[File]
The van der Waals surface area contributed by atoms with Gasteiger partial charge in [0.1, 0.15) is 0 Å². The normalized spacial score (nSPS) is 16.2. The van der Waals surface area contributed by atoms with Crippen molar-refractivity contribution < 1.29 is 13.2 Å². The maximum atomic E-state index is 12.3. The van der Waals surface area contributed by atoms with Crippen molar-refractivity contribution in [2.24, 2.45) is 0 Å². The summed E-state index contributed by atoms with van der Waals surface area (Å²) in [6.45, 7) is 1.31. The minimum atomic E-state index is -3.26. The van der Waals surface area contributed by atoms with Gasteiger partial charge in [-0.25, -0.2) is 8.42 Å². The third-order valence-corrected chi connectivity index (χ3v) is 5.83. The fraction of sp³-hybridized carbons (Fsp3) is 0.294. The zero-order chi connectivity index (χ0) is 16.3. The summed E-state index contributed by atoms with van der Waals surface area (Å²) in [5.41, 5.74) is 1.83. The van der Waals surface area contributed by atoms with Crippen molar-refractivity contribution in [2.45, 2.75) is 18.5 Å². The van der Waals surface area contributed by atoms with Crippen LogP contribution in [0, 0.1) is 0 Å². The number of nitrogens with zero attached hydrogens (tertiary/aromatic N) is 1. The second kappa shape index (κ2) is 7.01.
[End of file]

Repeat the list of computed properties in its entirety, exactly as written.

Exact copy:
The van der Waals surface area contributed by atoms with Gasteiger partial charge in [0.1, 0.15) is 0 Å². The normalized spacial score (nSPS) is 16.2. The van der Waals surface area contributed by atoms with Crippen molar-refractivity contribution < 1.29 is 13.2 Å². The maximum atomic E-state index is 12.3. The van der Waals surface area contributed by atoms with Crippen molar-refractivity contribution in [2.24, 2.45) is 0 Å². The summed E-state index contributed by atoms with van der Waals surface area (Å²) in [6.45, 7) is 1.31. The minimum atomic E-state index is -3.26. The van der Waals surface area contributed by atoms with Gasteiger partial charge in [-0.25, -0.2) is 8.42 Å². The third-order valence-corrected chi connectivity index (χ3v) is 5.83. The fraction of sp³-hybridized carbons (Fsp3) is 0.294. The zero-order chi connectivity index (χ0) is 16.3. The summed E-state index contributed by atoms with van der Waals surface area (Å²) in [5.41, 5.74) is 1.83. The van der Waals surface area contributed by atoms with Crippen molar-refractivity contribution in [2.45, 2.75) is 18.5 Å². The van der Waals surface area contributed by atoms with Crippen LogP contribution in [0, 0.1) is 0 Å². The number of nitrogens with zero attached hydrogens (tertiary/aromatic N) is 1. The second kappa shape index (κ2) is 7.01.